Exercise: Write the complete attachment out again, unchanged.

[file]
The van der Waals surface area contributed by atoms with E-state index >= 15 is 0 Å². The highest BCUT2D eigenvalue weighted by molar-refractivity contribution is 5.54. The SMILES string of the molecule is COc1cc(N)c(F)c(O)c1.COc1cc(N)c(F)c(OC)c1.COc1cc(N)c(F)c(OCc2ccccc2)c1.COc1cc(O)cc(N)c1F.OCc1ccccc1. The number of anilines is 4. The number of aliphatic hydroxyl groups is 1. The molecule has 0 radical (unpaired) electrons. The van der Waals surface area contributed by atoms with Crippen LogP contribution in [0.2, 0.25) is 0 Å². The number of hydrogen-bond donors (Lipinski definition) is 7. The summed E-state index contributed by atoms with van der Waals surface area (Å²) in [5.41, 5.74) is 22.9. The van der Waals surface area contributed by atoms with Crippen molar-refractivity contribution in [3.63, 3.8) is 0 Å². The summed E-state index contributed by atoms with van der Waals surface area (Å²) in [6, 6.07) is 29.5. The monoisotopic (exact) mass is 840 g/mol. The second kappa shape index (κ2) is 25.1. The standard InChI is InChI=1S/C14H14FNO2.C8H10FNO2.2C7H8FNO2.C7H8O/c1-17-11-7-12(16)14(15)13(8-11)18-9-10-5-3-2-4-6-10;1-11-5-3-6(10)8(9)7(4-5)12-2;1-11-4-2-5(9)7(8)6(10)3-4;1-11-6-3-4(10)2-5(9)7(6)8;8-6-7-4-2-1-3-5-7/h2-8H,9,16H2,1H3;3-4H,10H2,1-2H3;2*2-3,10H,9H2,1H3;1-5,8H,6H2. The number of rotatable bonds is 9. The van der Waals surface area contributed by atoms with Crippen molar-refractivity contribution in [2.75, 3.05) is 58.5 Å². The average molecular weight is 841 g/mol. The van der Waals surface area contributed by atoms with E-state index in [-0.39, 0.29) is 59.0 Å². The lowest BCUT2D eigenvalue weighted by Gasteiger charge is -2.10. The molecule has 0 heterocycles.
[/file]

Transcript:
The van der Waals surface area contributed by atoms with E-state index >= 15 is 0 Å². The highest BCUT2D eigenvalue weighted by molar-refractivity contribution is 5.54. The SMILES string of the molecule is COc1cc(N)c(F)c(O)c1.COc1cc(N)c(F)c(OC)c1.COc1cc(N)c(F)c(OCc2ccccc2)c1.COc1cc(O)cc(N)c1F.OCc1ccccc1. The number of anilines is 4. The number of aliphatic hydroxyl groups is 1. The molecule has 0 radical (unpaired) electrons. The van der Waals surface area contributed by atoms with Crippen LogP contribution in [0.2, 0.25) is 0 Å². The number of hydrogen-bond donors (Lipinski definition) is 7. The summed E-state index contributed by atoms with van der Waals surface area (Å²) in [5.41, 5.74) is 22.9. The van der Waals surface area contributed by atoms with Crippen molar-refractivity contribution in [3.63, 3.8) is 0 Å². The summed E-state index contributed by atoms with van der Waals surface area (Å²) in [6, 6.07) is 29.5. The monoisotopic (exact) mass is 840 g/mol. The second kappa shape index (κ2) is 25.1. The standard InChI is InChI=1S/C14H14FNO2.C8H10FNO2.2C7H8FNO2.C7H8O/c1-17-11-7-12(16)14(15)13(8-11)18-9-10-5-3-2-4-6-10;1-11-5-3-6(10)8(9)7(4-5)12-2;1-11-4-2-5(9)7(8)6(10)3-4;1-11-6-3-4(10)2-5(9)7(6)8;8-6-7-4-2-1-3-5-7/h2-8H,9,16H2,1H3;3-4H,10H2,1-2H3;2*2-3,10H,9H2,1H3;1-5,8H,6H2. The number of rotatable bonds is 9. The van der Waals surface area contributed by atoms with Crippen molar-refractivity contribution in [2.75, 3.05) is 58.5 Å². The average molecular weight is 841 g/mol. The van der Waals surface area contributed by atoms with E-state index in [-0.39, 0.29) is 59.0 Å². The lowest BCUT2D eigenvalue weighted by Gasteiger charge is -2.10. The molecule has 0 heterocycles.